12/25/2007

Kwanzaa -- the holiday and the founder


Here is the basis of Kwanzaa:

"The name Kwanzaa derives from the Swahili phrase "matunda ya kwanza", meaning "first fruits". The choice of Swahili, an East African language, reflects its status as a symbol of Pan-Africanism, especially in the 1960s, though most African-Americans have West African ancestry. Karenga stated "People think it's African, but it's not. I came up with Kwanzaa because Black people wouldn't celebrate it if they knew it was American.

Central to Karenga's collectivist doctrine are the Nguzo Saba, the Seven Principles of Blackness, which are reinforced during the seven days of Kwanzaa:
Umoja (unity)—To strive for and maintain unity in the family, community, nation, and race.
Kujichagulia (self-determination)—To define ourselves, name ourselves, create for ourselves, and speak for ourselves.
Ujima (collective work and responsibility)—To build and maintain our community together and make our brother's and sister's problems our problems and to solve them together.
Ujamaa (cooperative economics)—To build and maintain our own stores, shops, and other businesses and to profit from them together.
Nia (purpose)—To make our collective vocation the building and development of our community in order to restore our people to their traditional greatness.
Kuumba (creativity)—To do always as much as we can, in the way we can, in order to leave our community more beautiful and beneficial than we inherited it.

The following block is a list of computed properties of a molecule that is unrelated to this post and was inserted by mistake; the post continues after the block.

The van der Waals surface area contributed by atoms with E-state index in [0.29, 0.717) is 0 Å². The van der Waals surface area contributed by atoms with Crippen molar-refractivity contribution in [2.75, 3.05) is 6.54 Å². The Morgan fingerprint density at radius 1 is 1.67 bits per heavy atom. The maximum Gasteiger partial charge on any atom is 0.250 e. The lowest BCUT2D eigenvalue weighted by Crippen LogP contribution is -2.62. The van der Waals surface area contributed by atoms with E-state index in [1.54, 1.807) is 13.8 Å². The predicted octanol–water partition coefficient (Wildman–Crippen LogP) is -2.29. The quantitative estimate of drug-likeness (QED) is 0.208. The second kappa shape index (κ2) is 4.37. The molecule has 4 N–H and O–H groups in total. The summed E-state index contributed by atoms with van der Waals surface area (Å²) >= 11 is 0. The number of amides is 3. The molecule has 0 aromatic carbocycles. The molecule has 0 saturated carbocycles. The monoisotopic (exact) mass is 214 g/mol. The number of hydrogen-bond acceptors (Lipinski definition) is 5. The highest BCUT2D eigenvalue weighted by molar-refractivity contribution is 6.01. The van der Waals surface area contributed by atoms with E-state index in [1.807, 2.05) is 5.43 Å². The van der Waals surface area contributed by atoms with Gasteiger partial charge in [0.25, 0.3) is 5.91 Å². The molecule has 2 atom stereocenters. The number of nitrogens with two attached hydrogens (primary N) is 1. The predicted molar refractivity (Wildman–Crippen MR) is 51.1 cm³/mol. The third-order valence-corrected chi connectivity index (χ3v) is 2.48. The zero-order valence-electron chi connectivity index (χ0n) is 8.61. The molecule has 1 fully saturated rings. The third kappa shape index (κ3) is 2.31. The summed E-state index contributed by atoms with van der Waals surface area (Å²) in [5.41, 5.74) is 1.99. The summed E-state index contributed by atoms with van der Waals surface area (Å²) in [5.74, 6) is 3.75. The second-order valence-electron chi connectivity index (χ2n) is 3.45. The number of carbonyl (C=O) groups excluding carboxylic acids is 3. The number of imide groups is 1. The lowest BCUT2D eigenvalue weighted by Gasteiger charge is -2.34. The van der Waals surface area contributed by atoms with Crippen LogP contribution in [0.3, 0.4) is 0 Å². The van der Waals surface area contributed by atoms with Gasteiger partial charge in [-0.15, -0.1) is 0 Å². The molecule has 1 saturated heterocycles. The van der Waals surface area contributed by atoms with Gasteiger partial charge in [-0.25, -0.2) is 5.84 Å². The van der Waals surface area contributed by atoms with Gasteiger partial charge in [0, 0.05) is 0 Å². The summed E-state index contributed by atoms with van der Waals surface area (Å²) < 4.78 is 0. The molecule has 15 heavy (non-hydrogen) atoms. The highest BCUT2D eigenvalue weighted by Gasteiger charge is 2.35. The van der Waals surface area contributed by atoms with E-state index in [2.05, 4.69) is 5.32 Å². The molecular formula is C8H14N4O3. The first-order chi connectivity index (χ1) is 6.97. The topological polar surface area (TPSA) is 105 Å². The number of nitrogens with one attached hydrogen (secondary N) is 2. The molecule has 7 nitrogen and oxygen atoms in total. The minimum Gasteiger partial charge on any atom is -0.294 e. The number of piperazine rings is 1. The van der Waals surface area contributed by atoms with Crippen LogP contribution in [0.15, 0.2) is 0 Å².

Imani (faith)—To believe with all our heart in our people, our parents, our teachers, our leaders, and the righteousness and victory of our struggle."

Here is the founder of Kwanzaa:

"Maulana Karenga (born July 14, 1941), also known as Ron Everett, is a controversial African American author and political activist who was once convicted of felony assault and false imprisonment. He is best known as the founder of Kwanzaa, a week-long Pan-African celebration observed each year from December 26 to January 1, initiated in California in 1967.

At the beginning of the 1960s, Karenga met Malcolm X and began to embrace Black nationalism. Following the Watts riots in 1965, he interrupted his doctoral studies at UCLA and joined the Black Power movement. During this time, he took on the title "maulana", Swahili for "master teacher." maulana also meant lord. He formed the US Organization, an outspoken Black nationalist group.
In 1969, Us and the Black Panthers disagreed over who should head the new Afro-American Studies Center at UCLA. According to a Los Angeles Times article, Karenga and his supporters backed one candidate, the Panthers another. The Black Student Union set up a coalition to try to bring peace between the groups, which ended when two members of the Black Panthers, John Jerome Huggins and Alprentice "Bunchy" Carter were shot dead in an altercation.